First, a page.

Mortgage Aid Program Commences in Wake of 2022 Redlining Settlement

Mortgage Aid Program Commences in Wake of 2022 Redlining Settlement

A significant step towards rectifying the harm caused by discriminatory lending practices has been taken as millions of dollars in mortgage assistance are poised to assist individuals seeking homes in Philadelphia’s communities of color. This effort has been spurred by the actions of Trident Mortgage Co., formerly a prominent home lender in the city. The Pennsylvania Office of Attorney General recently announced the availability of $18.4 million, a sum aimed at supporting around 1,800 approved home loan applicants who have been affected by the practices of Trident.

The impetus for this aid stems from a resolution reached after a comprehensive investigation into redlining, led by the U.S. Department of Justice, the Consumer Financial Protection Bureau (CFPB), and the attorneys general of Pennsylvania, New Jersey, and Delaware. Trident’s involvement in discriminatory practices prompted this collaborative effort to address historical injustices.

The assistance provided through this initiative is capped at $10,000 per loan and extends beyond monetary aid. It can encompass various forms of support, including reduced interest rates, with the ultimate goal of offering substantial relief to those who have been adversely impacted. Officials anticipate that a substantial portion—about 70%—of this new assistance will be directed towards individuals in Pennsylvania.

Pennsylvania Attorney General Michelle Henry emphasized the significance of this effort, stating, “This subsidy program will make a difference to many hundreds, possibly thousands, of families impacted by historic redlining practices in Philadelphia.”

The investigation spanning four years unearthed distressing patterns of behavior within Trident. The company’s nearly all-white staff actively avoided providing mortgages in underserved Black and Latino neighborhoods across Philadelphia, South Jersey, and Delaware. This practice, known as redlining, perpetuated unequal access to credit and had detrimental consequences for communities of color.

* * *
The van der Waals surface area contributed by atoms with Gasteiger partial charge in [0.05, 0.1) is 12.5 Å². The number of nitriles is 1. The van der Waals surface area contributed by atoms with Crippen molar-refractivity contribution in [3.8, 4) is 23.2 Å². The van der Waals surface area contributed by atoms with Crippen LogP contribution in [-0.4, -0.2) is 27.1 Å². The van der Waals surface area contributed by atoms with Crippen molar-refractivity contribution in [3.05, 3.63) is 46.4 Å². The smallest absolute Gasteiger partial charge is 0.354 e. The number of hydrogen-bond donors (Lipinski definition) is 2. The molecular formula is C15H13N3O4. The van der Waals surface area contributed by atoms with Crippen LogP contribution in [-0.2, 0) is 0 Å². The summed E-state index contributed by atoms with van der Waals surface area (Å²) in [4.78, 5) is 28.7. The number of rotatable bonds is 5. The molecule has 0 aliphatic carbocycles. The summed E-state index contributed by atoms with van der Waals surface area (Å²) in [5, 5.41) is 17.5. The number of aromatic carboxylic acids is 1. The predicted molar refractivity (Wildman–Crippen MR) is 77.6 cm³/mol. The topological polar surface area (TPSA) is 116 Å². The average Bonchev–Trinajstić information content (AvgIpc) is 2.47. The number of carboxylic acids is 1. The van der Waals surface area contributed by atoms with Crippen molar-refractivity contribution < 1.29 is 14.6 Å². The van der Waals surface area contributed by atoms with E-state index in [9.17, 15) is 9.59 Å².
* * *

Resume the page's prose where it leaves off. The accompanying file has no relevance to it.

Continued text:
Henry further explained, “For too long, companies have avoided offering mortgages in neighborhoods that are home to predominantly people of color, denying them equal access to mortgage credit. This is one small step toward correcting that injustice.”

The legacy of redlining, a practice that was facilitated by unfair lending practices and discriminatory policies, has cast a long shadow over communities of color. Even almost a century after the creation of racist appraisal maps, the adverse effects of disinvestment, poverty, and gun violence persist in many of the city’s redlined neighborhoods.

The aftermath of the settlement reached in July 2022 revealed a stark disparity in Trident’s lending practices. A thorough review of city property records and U.S. Census data demonstrated that Trident’s loans between 2015 and 2019 were concentrated primarily in predominantly white and affluent neighborhoods such as Chestnut Hill, Center City, Spring Garden, Fairmount, Bella Vista, and Queen Village.

With Trident ceasing its loan offerings, the funds will be disbursed through two programs, HomeAssist and HomeAccess, managed by Prosperity Home Mortgage. Additionally, the settlement mandates comprehensive community outreach and related support services. Prosperity is also required to establish new lending locations in designated communities of color, thus contributing to the restoration of equitable access to housing opportunities.

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